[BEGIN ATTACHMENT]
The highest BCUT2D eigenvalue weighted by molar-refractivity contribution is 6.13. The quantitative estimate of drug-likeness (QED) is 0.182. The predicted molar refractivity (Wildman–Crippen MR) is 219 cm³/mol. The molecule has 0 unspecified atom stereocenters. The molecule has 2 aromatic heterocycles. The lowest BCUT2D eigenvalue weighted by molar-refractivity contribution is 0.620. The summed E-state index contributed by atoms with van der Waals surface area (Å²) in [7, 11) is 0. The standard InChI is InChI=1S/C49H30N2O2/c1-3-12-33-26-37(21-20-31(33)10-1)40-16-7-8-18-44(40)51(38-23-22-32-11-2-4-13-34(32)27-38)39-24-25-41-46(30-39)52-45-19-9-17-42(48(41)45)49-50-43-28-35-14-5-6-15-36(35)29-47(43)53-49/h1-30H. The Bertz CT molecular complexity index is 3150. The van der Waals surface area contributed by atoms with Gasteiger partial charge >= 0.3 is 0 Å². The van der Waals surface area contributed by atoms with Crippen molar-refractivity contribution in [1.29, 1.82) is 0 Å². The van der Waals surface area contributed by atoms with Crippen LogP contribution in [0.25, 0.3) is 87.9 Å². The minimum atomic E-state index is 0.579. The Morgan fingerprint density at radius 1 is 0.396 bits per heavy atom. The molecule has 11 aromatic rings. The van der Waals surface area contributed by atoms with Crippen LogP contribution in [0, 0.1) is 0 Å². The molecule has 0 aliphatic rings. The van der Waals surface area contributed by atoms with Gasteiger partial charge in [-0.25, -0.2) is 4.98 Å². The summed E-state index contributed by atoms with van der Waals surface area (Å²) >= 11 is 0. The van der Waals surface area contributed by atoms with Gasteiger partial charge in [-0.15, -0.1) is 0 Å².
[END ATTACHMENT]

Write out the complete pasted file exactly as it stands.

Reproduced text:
The highest BCUT2D eigenvalue weighted by molar-refractivity contribution is 6.13. The quantitative estimate of drug-likeness (QED) is 0.182. The predicted molar refractivity (Wildman–Crippen MR) is 219 cm³/mol. The molecule has 0 unspecified atom stereocenters. The molecule has 2 aromatic heterocycles. The lowest BCUT2D eigenvalue weighted by molar-refractivity contribution is 0.620. The summed E-state index contributed by atoms with van der Waals surface area (Å²) in [7, 11) is 0. The standard InChI is InChI=1S/C49H30N2O2/c1-3-12-33-26-37(21-20-31(33)10-1)40-16-7-8-18-44(40)51(38-23-22-32-11-2-4-13-34(32)27-38)39-24-25-41-46(30-39)52-45-19-9-17-42(48(41)45)49-50-43-28-35-14-5-6-15-36(35)29-47(43)53-49/h1-30H. The Bertz CT molecular complexity index is 3150. The van der Waals surface area contributed by atoms with Gasteiger partial charge >= 0.3 is 0 Å². The van der Waals surface area contributed by atoms with Crippen molar-refractivity contribution in [1.29, 1.82) is 0 Å². The van der Waals surface area contributed by atoms with Crippen LogP contribution in [0.25, 0.3) is 87.9 Å². The minimum atomic E-state index is 0.579. The Morgan fingerprint density at radius 1 is 0.396 bits per heavy atom. The molecule has 11 aromatic rings. The van der Waals surface area contributed by atoms with Crippen LogP contribution in [0, 0.1) is 0 Å². The molecule has 0 aliphatic rings. The van der Waals surface area contributed by atoms with Gasteiger partial charge in [-0.25, -0.2) is 4.98 Å². The summed E-state index contributed by atoms with van der Waals surface area (Å²) >= 11 is 0. The van der Waals surface area contributed by atoms with Gasteiger partial charge in [-0.15, -0.1) is 0 Å².